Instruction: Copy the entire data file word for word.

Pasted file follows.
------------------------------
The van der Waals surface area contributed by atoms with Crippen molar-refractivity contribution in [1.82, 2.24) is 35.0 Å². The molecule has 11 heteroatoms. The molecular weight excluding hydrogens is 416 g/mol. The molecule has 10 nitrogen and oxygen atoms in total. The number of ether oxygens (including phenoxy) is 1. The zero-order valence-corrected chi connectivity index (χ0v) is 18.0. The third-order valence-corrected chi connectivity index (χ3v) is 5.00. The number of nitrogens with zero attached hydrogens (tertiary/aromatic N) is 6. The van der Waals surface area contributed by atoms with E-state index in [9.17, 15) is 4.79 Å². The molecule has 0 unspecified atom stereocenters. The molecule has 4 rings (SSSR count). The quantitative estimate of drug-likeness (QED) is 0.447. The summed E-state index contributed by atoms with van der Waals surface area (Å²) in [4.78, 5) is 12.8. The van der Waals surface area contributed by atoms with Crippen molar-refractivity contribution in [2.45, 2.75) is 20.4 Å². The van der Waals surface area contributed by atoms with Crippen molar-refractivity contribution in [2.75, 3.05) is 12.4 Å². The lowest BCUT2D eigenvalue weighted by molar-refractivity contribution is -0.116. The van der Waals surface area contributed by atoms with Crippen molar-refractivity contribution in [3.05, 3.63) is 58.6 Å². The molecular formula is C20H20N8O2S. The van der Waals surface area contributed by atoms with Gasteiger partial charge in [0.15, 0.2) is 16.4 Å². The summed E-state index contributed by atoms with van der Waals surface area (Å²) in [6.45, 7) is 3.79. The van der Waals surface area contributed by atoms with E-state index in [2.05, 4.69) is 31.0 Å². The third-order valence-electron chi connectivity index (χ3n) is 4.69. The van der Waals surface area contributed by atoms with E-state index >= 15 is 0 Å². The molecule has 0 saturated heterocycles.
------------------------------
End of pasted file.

The van der Waals surface area contributed by atoms with Crippen molar-refractivity contribution in [1.82, 2.24) is 35.0 Å². The molecule has 11 heteroatoms. The molecular weight excluding hydrogens is 416 g/mol. The molecule has 10 nitrogen and oxygen atoms in total. The number of ether oxygens (including phenoxy) is 1. The zero-order valence-corrected chi connectivity index (χ0v) is 18.0. The third-order valence-corrected chi connectivity index (χ3v) is 5.00. The number of nitrogens with zero attached hydrogens (tertiary/aromatic N) is 6. The van der Waals surface area contributed by atoms with E-state index in [9.17, 15) is 4.79 Å². The molecule has 0 unspecified atom stereocenters. The molecule has 4 rings (SSSR count). The quantitative estimate of drug-likeness (QED) is 0.447. The summed E-state index contributed by atoms with van der Waals surface area (Å²) in [4.78, 5) is 12.8. The van der Waals surface area contributed by atoms with Crippen molar-refractivity contribution in [2.45, 2.75) is 20.4 Å². The van der Waals surface area contributed by atoms with Crippen molar-refractivity contribution in [2.75, 3.05) is 12.4 Å². The lowest BCUT2D eigenvalue weighted by molar-refractivity contribution is -0.116. The van der Waals surface area contributed by atoms with Crippen molar-refractivity contribution in [3.05, 3.63) is 58.6 Å². The molecular formula is C20H20N8O2S. The van der Waals surface area contributed by atoms with Gasteiger partial charge in [0.15, 0.2) is 16.4 Å². The summed E-state index contributed by atoms with van der Waals surface area (Å²) in [6.45, 7) is 3.79. The van der Waals surface area contributed by atoms with E-state index in [2.05, 4.69) is 31.0 Å². The third-order valence-electron chi connectivity index (χ3n) is 4.69. The van der Waals surface area contributed by atoms with E-state index >= 15 is 0 Å². The molecule has 0 saturated heterocycles.